Coal Ash Dumps Are Contaminating Groundwater in 22 States

Coal ash located at the Possum Point Power Station in Dumfries, Virginia, appears in a photo taken on June 26, 2015. Kate Patterson for The Washington Post via Getty Images

Ten years ago today, the earthen wall of a coal ash impoundment in Kingston, Tennessee, ruptured, sending 1.1 billion gallons of coal ash slurry rushing across the countryside, destroying homes and chocking streams and wetlands with the toxic leftovers from burning coal for electricity.

Luckily, no one died in the flood, but more than 30 workers have died after cleaning up the spill. Another 200 workers are now sick or dying from blood cancer and other illnesses linked to heavy metals such as arsenic, selenium and mercury that are found in coal ash.

A ceremony and memorial to honor the workers is being held today in Harriman, Tennessee, and a class action lawsuit against an environmental contractor who hired the cleanup workers is winding through the courts. [Ed.: pub. date December 22, 2018]

The Kingston disaster was the worst coal ash spill in United States history and inspired environmentalists to push for tighter regulations over the past decade, but pollution from coal ash remains a widespread and ongoing problem. Across the country, coal ash, boiler slag and other combustion waste from power plants is stored in open air pits and impoundments, where rainfall creates a toxic slurry full of heavy metals. At least 67 coal ash dumps in 22 states are currently leaking harmful chemicals into groundwater and will require cleanup efforts in the coming year, according to recent data posted by power companies and compiled by environmental groups, who expect that additional leaking pits have yet to be publicly identified.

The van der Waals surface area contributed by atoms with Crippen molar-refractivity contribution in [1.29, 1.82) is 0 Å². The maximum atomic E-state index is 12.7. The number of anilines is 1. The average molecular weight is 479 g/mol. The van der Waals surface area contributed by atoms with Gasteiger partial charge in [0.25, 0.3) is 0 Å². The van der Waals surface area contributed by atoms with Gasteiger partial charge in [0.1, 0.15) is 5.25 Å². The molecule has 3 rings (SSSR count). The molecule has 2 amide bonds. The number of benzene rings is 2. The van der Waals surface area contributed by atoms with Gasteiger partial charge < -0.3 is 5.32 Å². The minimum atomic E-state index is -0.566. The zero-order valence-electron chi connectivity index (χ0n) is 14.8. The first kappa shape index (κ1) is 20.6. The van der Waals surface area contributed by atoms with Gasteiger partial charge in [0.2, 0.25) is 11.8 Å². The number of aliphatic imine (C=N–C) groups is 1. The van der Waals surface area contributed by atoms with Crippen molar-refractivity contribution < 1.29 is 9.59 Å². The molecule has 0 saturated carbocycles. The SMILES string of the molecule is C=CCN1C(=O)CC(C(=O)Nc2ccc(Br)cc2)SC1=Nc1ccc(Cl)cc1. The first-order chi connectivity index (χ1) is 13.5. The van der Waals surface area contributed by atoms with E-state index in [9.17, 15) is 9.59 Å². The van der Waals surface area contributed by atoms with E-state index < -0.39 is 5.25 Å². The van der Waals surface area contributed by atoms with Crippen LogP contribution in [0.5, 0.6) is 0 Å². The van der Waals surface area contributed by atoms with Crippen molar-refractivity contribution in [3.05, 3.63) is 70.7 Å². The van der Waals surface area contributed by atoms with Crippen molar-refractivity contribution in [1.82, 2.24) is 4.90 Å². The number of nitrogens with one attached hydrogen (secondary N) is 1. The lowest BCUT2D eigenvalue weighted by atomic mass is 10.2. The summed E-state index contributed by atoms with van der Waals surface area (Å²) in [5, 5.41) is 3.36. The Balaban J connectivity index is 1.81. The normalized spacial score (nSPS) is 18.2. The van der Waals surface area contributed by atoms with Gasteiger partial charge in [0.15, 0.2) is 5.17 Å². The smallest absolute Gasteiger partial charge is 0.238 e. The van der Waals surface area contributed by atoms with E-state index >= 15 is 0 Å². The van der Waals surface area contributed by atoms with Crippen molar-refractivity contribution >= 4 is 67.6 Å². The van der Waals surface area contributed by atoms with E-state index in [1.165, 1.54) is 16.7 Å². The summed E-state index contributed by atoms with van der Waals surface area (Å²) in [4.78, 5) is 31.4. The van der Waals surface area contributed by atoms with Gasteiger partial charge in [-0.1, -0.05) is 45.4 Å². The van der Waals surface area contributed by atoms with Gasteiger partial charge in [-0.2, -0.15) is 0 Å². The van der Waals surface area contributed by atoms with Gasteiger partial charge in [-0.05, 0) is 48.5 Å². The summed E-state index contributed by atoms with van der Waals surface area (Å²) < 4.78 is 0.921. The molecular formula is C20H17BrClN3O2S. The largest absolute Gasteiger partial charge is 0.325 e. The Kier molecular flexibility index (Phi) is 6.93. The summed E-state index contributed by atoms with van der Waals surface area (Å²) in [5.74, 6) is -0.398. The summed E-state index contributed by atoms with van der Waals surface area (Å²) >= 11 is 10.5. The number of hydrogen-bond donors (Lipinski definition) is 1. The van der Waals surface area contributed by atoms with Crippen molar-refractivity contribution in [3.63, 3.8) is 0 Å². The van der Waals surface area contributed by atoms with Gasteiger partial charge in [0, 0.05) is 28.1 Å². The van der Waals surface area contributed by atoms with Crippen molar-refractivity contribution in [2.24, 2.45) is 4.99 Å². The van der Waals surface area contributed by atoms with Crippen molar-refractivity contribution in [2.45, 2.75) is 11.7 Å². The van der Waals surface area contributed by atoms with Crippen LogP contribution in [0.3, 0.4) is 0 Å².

Lessons From the Kingston Coal Ash Spill

The Kingston coal ash spill’s impacts were felt far beyond Tennessee. Coal ash from the spill was scraped from the rural landscape and loaded onto trains bound for a landfill in Uniontown, Alabama. The arrival of coal at Uniontown set off a long-running dispute between landfill operators and members of the rural, majority-Black community living nearby over whether the expanding landfill was damaging a historic cemetery and making people sick. Uniontown residents took their fight to the federal level and became well known in the movement for environmental justice, where activists fight back against polluting industries that habitually place their facilities near low-income neighborhoods and communities of color.

The Kingston spill is not the only coal ash disaster in recent memory. In 2014, a Duke Energy coal sludge pond in North Carolina […]

More about toxic coal ash contamination and public health:

Hurricane Florence breaches manure lagoon, coal ash pit in North Carolina

New Tests Reveal 15 out of 15 of Indiana’s Coal Ash Ponds Are Leaking

Toxic waste from coal ash pits leaching into Illinois’ only National Scenic River

Walking in Memphis — Above a Coal Ash Cesspool

Groundwater Monitoring Reveals Widespread Radioactivity at Duke Energy Coal Plants​

Alabama: Birmingham opposes coal mine near drinking water source

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Coal Ash Dumps Are Contaminating Groundwater in 22 States
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Coal Ash Dumps Are Contaminating Groundwater in 22 States
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No one died in the flood, but 30+ workers died after cleaning the spill. 200 are now sick or dying from illnesses linked to heavy metals found in coal ash.
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Truthout
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